'Stuffed and Starved' Should Be Widely Read
'Stuffed and Starved' Should Be Widely Read
[Book Review] Important book takes on global food conglomerates
Ohmy News, 20 May 2008
The arrival of Raj Patel's 'Stuffed and Starved' in US bookstores could not come at a more appropriate time. Global food distribution is suddenly big news, as a result of poor populations rioting over dramatic price increases in rice and other staples in Cambodia, Indonesia, Egypt, Haiti and in countries throughout Africa. The predictably superficial US media discussion of this rioting leaves an enormous vacuum, which Patel's book fills nicely.
A former policy analyst with the US progressive outfit Food First, Patel spent years pulling together the research marshaled in this book. He shows how giant companies like Cargill and Archer Daniels Midland helped push policies that created an enormous surplus of corn, which ADM and others then turned into high fructose corn syrup, one of the key contributors to the obesity epidemic now plaguing the US. Today, that corn surplus is feeding government-subsidized ethanol, which takes more energy to produce than it releases and produces more CO2 than it saves.
Along with tracking the rise of global food conglomerates, Patel introduces us to peasants and poor farmers confronting those giant corporations. Some of the best sections in the book are Patel's descriptions of spending time with the landless peasant movement (MST) in Brazil, and with poor farmers in India connected to the international Via Campesina network.
Patel talks to the daughter of the founder of the KRRS farmer's movement in Karnataka, India, who tells him, "All we want is a fair price. We're not asking for anything more. My father called it a "scientific" price -- a price that includes the cost of growing, the costs of labor, the cost of land. Nothing more."
Another KRRS farmer tells Patel, "Our message is this to the world: we the farmers need to stand on our own two legs. We don't want financial assistance; we know how to do this with our own resources. We don't want to be dependent on the WTO, the IMF (International Monetary Fund), the World Bank. What they give, they give to spoil us. We're not beggars. We're creators. We have self-respect and we can be self-reliant. We can control our own resources."
Sometimes this demand for basic human dignity leads to militant tactics. A farmer in Haryana state responded to Monsanto's overtures to rent his land for growing genetically modified crops by saying, "It's not good for the farm, for the environment, for human life; I'm happy to see it burn." Given that in most cases other avenues of resistance have either been blocked or exhausted, increasing numbers of farmers around the world feel the same way, and more are taking the route of the Indian farmers' association, which in 1998 launched "Operation Cremate Monsanto."
One of the book's more-horrific sections examines recent suicides of Indian farmers, most of whom took their lives by eating pesticides provided by agents of global agribusiness. Patel connects this tragic development to the wave of farmer suicides that began among US farmers, especially black farmers, in the 1980s. Not coincidentally, that trend began when "Big Agra," with the help of taxpayer subsidies, was taking over markets that used to sustain small farmers.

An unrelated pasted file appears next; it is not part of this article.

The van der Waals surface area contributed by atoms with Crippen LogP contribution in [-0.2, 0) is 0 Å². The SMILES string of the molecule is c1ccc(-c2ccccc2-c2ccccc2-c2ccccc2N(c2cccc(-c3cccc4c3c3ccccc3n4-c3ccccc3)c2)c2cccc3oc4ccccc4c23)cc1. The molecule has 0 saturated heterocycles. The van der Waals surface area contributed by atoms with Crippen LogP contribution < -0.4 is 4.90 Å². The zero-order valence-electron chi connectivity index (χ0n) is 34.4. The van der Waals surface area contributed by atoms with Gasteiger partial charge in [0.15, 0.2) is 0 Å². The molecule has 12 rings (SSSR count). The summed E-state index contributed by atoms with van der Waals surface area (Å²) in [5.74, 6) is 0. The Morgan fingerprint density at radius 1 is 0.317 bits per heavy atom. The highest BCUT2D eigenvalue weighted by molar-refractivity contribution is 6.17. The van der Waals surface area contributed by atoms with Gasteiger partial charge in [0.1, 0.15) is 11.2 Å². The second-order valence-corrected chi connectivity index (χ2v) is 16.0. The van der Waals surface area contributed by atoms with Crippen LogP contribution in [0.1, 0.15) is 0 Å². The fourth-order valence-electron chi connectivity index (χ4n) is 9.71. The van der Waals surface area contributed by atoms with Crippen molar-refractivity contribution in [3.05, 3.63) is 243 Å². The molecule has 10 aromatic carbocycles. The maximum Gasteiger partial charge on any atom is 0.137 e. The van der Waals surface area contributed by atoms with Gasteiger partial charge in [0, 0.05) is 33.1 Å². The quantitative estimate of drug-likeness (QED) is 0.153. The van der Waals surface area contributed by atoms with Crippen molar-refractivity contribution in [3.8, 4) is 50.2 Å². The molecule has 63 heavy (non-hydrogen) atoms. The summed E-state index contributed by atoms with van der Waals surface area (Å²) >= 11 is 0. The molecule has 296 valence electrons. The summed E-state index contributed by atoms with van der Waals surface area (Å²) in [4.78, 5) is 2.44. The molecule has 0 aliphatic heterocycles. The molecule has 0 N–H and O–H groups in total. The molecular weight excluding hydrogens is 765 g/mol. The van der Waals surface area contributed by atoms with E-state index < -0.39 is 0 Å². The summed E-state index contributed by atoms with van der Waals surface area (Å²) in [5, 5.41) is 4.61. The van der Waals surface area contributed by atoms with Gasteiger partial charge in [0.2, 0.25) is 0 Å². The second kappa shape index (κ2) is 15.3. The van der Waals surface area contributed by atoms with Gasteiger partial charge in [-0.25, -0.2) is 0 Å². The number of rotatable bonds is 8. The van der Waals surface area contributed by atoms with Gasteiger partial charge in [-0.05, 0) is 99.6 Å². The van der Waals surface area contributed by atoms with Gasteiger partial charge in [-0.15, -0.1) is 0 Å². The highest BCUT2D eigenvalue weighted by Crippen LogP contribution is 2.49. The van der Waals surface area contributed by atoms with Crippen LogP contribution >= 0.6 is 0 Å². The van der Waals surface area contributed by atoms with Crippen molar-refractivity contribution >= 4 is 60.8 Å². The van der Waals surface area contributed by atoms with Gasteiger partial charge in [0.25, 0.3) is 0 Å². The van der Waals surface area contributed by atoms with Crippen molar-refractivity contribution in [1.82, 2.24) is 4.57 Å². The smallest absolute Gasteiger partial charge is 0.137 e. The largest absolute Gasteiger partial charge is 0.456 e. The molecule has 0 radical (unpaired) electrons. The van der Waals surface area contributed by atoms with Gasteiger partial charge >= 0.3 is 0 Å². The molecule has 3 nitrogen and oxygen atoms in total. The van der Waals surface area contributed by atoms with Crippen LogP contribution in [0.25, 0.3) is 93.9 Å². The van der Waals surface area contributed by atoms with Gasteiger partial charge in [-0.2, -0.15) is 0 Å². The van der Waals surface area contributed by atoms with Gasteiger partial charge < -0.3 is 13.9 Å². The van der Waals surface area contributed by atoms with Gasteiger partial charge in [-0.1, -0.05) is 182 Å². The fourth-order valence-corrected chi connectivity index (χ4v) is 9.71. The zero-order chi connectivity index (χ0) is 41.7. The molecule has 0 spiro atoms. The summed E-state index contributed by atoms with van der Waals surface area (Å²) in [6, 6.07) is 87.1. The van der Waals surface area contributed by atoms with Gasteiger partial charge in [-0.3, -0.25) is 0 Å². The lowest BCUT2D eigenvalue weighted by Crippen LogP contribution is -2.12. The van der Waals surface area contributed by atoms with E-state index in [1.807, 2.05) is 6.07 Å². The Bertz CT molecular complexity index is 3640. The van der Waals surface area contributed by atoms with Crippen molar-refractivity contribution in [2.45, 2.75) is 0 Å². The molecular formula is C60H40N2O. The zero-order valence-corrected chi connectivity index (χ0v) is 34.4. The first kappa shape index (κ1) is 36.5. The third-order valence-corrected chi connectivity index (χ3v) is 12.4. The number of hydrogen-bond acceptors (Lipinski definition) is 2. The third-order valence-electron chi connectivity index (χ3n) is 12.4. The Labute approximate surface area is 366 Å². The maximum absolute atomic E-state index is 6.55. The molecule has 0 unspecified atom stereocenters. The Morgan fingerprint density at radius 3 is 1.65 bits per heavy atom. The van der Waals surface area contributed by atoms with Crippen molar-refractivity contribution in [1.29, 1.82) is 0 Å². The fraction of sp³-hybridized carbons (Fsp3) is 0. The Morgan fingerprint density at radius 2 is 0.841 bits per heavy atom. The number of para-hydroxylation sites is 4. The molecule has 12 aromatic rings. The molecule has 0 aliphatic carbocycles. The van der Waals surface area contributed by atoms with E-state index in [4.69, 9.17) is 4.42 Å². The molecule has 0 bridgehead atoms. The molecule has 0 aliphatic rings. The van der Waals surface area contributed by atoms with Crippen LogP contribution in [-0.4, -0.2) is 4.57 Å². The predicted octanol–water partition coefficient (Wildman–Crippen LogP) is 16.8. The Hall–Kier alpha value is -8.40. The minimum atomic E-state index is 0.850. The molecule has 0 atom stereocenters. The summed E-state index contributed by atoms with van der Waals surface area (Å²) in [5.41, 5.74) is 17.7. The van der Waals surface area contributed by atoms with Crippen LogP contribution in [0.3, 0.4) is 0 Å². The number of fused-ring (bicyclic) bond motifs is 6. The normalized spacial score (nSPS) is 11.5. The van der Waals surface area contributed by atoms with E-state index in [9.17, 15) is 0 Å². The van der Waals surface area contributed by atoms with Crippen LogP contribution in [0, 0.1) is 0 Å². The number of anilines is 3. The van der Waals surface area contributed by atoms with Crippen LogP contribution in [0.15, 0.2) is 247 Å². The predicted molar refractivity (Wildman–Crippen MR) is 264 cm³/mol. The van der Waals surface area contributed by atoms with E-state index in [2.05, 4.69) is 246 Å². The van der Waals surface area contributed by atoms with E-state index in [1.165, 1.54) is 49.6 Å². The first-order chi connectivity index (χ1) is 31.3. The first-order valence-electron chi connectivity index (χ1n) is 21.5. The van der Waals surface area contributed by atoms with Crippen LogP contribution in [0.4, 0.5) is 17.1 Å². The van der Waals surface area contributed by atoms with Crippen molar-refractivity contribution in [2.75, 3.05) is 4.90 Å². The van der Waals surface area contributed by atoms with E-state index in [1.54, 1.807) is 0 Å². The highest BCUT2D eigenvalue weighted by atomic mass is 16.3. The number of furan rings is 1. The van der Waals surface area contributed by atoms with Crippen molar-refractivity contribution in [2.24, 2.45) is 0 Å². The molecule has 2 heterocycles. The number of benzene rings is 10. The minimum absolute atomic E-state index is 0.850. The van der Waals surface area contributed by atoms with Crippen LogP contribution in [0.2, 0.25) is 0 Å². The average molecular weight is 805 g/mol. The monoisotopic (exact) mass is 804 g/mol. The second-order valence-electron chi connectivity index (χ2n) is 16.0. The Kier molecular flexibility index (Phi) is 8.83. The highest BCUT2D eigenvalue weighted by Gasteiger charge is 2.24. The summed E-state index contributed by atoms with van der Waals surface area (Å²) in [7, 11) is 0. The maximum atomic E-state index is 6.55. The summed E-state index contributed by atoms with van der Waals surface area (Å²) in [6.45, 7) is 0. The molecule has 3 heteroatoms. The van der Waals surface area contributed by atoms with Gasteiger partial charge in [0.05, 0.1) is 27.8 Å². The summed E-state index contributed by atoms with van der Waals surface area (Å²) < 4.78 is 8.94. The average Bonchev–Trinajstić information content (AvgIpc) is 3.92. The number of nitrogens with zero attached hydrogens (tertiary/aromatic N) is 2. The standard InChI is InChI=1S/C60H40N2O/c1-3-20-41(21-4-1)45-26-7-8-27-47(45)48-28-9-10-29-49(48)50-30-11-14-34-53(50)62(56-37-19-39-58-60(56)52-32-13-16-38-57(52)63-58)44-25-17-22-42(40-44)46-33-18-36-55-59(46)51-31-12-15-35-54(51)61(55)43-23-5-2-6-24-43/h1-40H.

Patel avoids the obfuscation that too often plagues mainstream analysis of these issues. On GMO food he writes: "The technology presents itself as a feel-good solution for politicians who'd rather not face the more profound, persistent and difficult questions of politics and distribution.”¦ The plain fact is that the majority of children in the Global South suffer and die not because there is insufficient food, or because beta-carotene is nationally lacking. They are malnourished and undernourished because all their parents can afford to feed them is rice."
He continues, "It is absurd to ask a crop to solve the problems of income and food distribution, of course. But since that is precisely the root cause of vitamin A deficiency, the danger of crops such as Golden Rice is not merely that they are ineffective publicity stunts. They actively prevent the serious discussion of ways to tackle systemic poverty."
In a recent interview, Patel argued, "People do need to get their hands dirty by getting involved in social change. There is a particularly American fantasy that we can together create a better world by shopping. It's absolutely a case of thinking we can go to Whole Foods, choose the right thing, shop here, pay for this and all of a sudden we will lift the righteous above the impure."
The political activism Patel was referring to will have to involve more than simply replacing Republicans with Democrats. The Democratic Party played a key role in pushing a new Farm Bill through the US Congress which will continue disastrous policies of deregulation and massive subsidies for ecologically and socially destructive mega-farms.
The first step in moving beyond this disastrous status quo is countering the propaganda that says it is acceptable. Patel's book should be a key part of that work.